A few months ago I published a post (The Tyranny of Pathologizing our Kids) that has created a bit of commotion around certain parts of the internet. For the most part, I love me some good debate and, even if I get irked by certain comments, I can eventually let them slide off my back. But recently, there was one comment that has simply stuck with me.
I was called a mommy blogger.
Readers were encouraged to not listen to me because I’m just a mommy blogger, and they should consult a licensed medical professional or mental health worker.
My first impulse (which I didn’t follow) was to seethingly respond with all my credentials. To inform the commenter that I was NOT a mommy blogger, but a licensed therapist, national speaker, a soon-to-be published author, and someone who is actually considered to know a bit about mental health and the things of which I write.
And then, I caught myself and asked, wait . . . so what if I am a mommy blogger?! Does that make my voice less valid?!
Initially I was incensed by the ignorance of the comment and the patronizing dismissal of my well-earned credentials. But with thought, I became furious at the misogyny of dismissing a mom’s voice.
When did we decide that a mom’s wisdom is insufficient and less than an “expert’s”? In years past, a mom’s wisdom was sought after for healing, education, nutrition, guidance, everything. But now, a mom’s voice is patronizingly dismissed and minimized.
And don’t we see this every day? Parents voices aren’t honored in IEP meetings as strongly as the standardized test results and interpretations of the experts. A mom has to repeatedly advocate and prove that her child needs additional services before many doctors or educators or mental health professionals will listen, if they’ll listen at all. A mom who states, “my child is gifted” isn’t believed unless there’s outside verification. Instead, they’re labeled “that” mom and completely ignored or put down. A mom who refutes a diagnosis is ignored and believed to simply be in denial.
Just this past week I initiated a school conference which I attended with parents, gt coordinator, classroom teacher, and student services director. I provided insight to a particular student’s twice exceptionality and advocated for accommodations and acceleration. Within forty-five minutes a new academic plan was in the works. After the meeting, the mom said to me that she’d been asking for these same things for years and no one listened until a professional showed up.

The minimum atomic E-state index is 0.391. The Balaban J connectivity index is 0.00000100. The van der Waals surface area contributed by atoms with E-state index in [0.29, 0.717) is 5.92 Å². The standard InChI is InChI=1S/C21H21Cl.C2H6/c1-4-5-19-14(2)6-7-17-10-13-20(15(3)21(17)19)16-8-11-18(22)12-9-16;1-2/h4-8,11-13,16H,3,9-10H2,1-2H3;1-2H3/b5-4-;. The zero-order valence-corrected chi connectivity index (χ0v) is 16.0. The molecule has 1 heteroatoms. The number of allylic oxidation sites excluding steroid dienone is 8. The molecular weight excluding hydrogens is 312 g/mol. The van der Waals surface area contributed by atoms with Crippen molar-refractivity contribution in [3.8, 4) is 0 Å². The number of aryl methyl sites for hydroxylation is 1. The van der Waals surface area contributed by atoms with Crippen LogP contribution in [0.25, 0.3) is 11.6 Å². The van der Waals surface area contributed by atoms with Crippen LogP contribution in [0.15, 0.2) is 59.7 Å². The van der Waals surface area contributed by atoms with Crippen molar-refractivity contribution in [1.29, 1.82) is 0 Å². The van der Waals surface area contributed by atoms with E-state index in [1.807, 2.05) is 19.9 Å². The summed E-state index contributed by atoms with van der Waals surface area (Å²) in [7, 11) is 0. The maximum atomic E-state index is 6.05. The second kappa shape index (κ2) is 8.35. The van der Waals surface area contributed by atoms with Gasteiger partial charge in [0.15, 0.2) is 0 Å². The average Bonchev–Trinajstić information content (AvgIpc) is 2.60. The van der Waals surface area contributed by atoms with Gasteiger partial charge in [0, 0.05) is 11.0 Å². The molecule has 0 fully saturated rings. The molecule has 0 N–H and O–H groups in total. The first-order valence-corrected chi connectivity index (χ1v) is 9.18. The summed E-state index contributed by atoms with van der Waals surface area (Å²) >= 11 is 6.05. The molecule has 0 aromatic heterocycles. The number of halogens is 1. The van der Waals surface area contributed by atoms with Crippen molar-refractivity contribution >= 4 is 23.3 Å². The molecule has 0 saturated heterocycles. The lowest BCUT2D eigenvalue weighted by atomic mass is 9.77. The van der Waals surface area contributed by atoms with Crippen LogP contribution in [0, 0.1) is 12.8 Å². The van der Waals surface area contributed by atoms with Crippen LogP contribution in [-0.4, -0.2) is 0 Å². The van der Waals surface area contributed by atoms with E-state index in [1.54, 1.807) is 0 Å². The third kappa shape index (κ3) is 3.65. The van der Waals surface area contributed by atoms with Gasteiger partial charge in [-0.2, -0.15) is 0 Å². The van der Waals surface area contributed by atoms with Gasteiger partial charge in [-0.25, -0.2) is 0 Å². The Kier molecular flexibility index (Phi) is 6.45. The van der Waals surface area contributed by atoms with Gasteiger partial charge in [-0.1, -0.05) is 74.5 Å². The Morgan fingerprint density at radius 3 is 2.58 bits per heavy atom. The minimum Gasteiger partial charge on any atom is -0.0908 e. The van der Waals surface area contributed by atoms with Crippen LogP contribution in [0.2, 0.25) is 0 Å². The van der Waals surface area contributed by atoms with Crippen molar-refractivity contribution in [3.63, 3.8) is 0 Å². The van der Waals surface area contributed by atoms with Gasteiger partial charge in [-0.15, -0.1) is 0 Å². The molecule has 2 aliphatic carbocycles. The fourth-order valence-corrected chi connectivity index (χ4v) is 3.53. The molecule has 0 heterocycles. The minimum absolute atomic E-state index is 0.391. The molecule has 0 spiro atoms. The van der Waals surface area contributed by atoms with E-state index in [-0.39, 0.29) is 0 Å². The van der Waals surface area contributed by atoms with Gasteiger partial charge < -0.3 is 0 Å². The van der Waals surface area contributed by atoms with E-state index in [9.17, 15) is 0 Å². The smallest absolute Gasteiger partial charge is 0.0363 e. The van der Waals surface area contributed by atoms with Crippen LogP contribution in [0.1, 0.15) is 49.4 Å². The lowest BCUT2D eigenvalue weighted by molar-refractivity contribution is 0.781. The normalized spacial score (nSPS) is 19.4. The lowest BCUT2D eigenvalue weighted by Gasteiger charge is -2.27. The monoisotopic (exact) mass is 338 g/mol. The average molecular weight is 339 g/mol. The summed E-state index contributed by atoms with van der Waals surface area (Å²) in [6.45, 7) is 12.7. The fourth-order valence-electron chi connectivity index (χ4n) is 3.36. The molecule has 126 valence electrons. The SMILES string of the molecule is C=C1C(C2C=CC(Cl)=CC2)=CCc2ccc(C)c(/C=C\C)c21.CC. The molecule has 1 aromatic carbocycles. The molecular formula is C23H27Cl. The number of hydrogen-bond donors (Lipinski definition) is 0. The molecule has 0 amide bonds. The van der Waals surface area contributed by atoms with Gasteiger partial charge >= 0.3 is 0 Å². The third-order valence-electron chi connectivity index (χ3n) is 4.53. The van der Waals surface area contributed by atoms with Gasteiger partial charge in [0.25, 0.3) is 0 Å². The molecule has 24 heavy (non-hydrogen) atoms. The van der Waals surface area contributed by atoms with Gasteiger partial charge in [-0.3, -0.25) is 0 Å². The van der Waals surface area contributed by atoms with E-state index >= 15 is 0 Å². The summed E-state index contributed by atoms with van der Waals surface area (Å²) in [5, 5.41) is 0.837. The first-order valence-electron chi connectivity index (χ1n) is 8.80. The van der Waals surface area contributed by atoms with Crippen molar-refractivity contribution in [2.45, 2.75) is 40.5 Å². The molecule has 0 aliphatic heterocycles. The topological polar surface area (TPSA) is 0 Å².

Repeatedly, I tell parents that I can call and speak to whomever because, sadly, they’ll be more likely to listen to me than to a parent.
This is ridiculous. And here’s why:
I am a better therapist because I am a mom.
I understand 2e kids because I am a mom to one.
I provide more comfort and understanding to parents of differently wired kids, because I live it along with them.
I know gifted issues because I am a mom.
I certainly didn’t learn anything about gifted or 2e in grad school. The exams I needed to pass in order to be a licensed therapist had nothing on them about giftedness or twice exceptionality. I know this stuff, because I live it. Because I’m a mom who was blessed with 3 fringy kids and I needed to learn about all the fringy-ness to be their best mom.
Show me a mom with a differently wired child, and I’ll show you a woman who’s read and researched and learned and consulted ALL the symptoms, explanations, interventions (both conventional and less-than-conventional), treatments, short-term prognosis, long-term prognosis, etc, etc, etc. And I’ll show you a mom with more innate wisdom about her child than any other soul who walks this planet (dad possibly excluded).
So, all you moms who have been silenced or doubted or minimized or discredited because you didn’t have the “credentials”, stand firm and shout loud anyway. And all you dads who have women in your lives who have been silenced or doubted or minimized, get their backs. Support their mommy wisdom regardless of their formal educational background.
To the man who tried to shut me up because I’m "not qualified" . . . it’s not going to work. I’m a mommy blogger and I’m damn proud of it.